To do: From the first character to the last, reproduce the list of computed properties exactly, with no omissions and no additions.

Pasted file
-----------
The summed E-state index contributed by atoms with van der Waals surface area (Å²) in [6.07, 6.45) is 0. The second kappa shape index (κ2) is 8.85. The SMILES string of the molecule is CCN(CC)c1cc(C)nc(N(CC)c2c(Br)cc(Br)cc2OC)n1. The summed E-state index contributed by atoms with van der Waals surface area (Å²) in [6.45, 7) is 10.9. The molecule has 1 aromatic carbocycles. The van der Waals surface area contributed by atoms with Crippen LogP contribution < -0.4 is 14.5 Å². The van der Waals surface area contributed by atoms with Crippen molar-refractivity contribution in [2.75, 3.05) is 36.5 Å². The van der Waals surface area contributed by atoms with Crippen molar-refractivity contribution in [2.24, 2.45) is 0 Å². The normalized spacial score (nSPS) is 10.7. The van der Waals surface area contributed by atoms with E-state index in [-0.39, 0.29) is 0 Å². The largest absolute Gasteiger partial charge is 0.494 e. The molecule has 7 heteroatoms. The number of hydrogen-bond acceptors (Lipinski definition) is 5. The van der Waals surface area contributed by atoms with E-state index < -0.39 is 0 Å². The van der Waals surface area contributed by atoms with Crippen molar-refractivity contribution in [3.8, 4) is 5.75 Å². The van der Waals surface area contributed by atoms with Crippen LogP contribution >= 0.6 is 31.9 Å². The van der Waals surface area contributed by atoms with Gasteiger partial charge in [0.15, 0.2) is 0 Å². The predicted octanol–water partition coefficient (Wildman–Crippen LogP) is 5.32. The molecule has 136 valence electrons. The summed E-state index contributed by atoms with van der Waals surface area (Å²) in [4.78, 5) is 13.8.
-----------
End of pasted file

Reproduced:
The summed E-state index contributed by atoms with van der Waals surface area (Å²) in [6.07, 6.45) is 0. The second kappa shape index (κ2) is 8.85. The SMILES string of the molecule is CCN(CC)c1cc(C)nc(N(CC)c2c(Br)cc(Br)cc2OC)n1. The summed E-state index contributed by atoms with van der Waals surface area (Å²) in [6.45, 7) is 10.9. The molecule has 1 aromatic carbocycles. The van der Waals surface area contributed by atoms with Crippen LogP contribution < -0.4 is 14.5 Å². The van der Waals surface area contributed by atoms with Crippen molar-refractivity contribution in [2.75, 3.05) is 36.5 Å². The van der Waals surface area contributed by atoms with Crippen molar-refractivity contribution in [2.24, 2.45) is 0 Å². The normalized spacial score (nSPS) is 10.7. The van der Waals surface area contributed by atoms with E-state index in [-0.39, 0.29) is 0 Å². The largest absolute Gasteiger partial charge is 0.494 e. The molecule has 7 heteroatoms. The number of hydrogen-bond acceptors (Lipinski definition) is 5. The van der Waals surface area contributed by atoms with E-state index < -0.39 is 0 Å². The van der Waals surface area contributed by atoms with Crippen molar-refractivity contribution in [3.8, 4) is 5.75 Å². The van der Waals surface area contributed by atoms with Crippen LogP contribution >= 0.6 is 31.9 Å². The van der Waals surface area contributed by atoms with Gasteiger partial charge in [0.15, 0.2) is 0 Å². The predicted octanol–water partition coefficient (Wildman–Crippen LogP) is 5.32. The molecule has 136 valence electrons. The summed E-state index contributed by atoms with van der Waals surface area (Å²) in [4.78, 5) is 13.8.